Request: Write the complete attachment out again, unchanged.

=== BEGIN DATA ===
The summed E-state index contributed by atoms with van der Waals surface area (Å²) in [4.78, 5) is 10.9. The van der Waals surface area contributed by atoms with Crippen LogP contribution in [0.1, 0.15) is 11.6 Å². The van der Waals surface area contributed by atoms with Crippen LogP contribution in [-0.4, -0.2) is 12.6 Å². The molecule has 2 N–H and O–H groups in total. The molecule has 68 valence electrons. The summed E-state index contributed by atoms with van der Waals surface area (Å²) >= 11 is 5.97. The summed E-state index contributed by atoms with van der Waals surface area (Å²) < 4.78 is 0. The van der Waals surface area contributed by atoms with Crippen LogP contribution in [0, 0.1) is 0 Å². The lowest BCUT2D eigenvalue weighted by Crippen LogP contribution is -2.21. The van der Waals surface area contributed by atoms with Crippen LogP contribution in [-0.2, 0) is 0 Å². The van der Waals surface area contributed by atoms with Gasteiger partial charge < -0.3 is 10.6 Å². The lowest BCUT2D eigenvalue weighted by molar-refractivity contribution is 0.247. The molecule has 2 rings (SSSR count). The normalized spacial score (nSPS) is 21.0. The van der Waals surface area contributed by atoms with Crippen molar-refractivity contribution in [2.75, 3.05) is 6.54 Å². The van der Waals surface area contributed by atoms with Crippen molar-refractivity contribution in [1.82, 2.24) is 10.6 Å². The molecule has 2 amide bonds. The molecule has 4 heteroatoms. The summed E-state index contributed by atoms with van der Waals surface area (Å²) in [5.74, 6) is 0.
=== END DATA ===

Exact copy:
The summed E-state index contributed by atoms with van der Waals surface area (Å²) in [4.78, 5) is 10.9. The van der Waals surface area contributed by atoms with Crippen LogP contribution in [0.1, 0.15) is 11.6 Å². The van der Waals surface area contributed by atoms with Crippen LogP contribution in [-0.4, -0.2) is 12.6 Å². The molecule has 2 N–H and O–H groups in total. The molecule has 68 valence electrons. The summed E-state index contributed by atoms with van der Waals surface area (Å²) >= 11 is 5.97. The summed E-state index contributed by atoms with van der Waals surface area (Å²) < 4.78 is 0. The van der Waals surface area contributed by atoms with Crippen LogP contribution in [0, 0.1) is 0 Å². The lowest BCUT2D eigenvalue weighted by Crippen LogP contribution is -2.21. The van der Waals surface area contributed by atoms with Crippen LogP contribution in [-0.2, 0) is 0 Å². The van der Waals surface area contributed by atoms with Gasteiger partial charge < -0.3 is 10.6 Å². The lowest BCUT2D eigenvalue weighted by molar-refractivity contribution is 0.247. The molecule has 2 rings (SSSR count). The normalized spacial score (nSPS) is 21.0. The van der Waals surface area contributed by atoms with Crippen molar-refractivity contribution in [2.75, 3.05) is 6.54 Å². The van der Waals surface area contributed by atoms with Crippen molar-refractivity contribution in [1.82, 2.24) is 10.6 Å². The molecule has 2 amide bonds. The molecule has 4 heteroatoms. The summed E-state index contributed by atoms with van der Waals surface area (Å²) in [5.74, 6) is 0.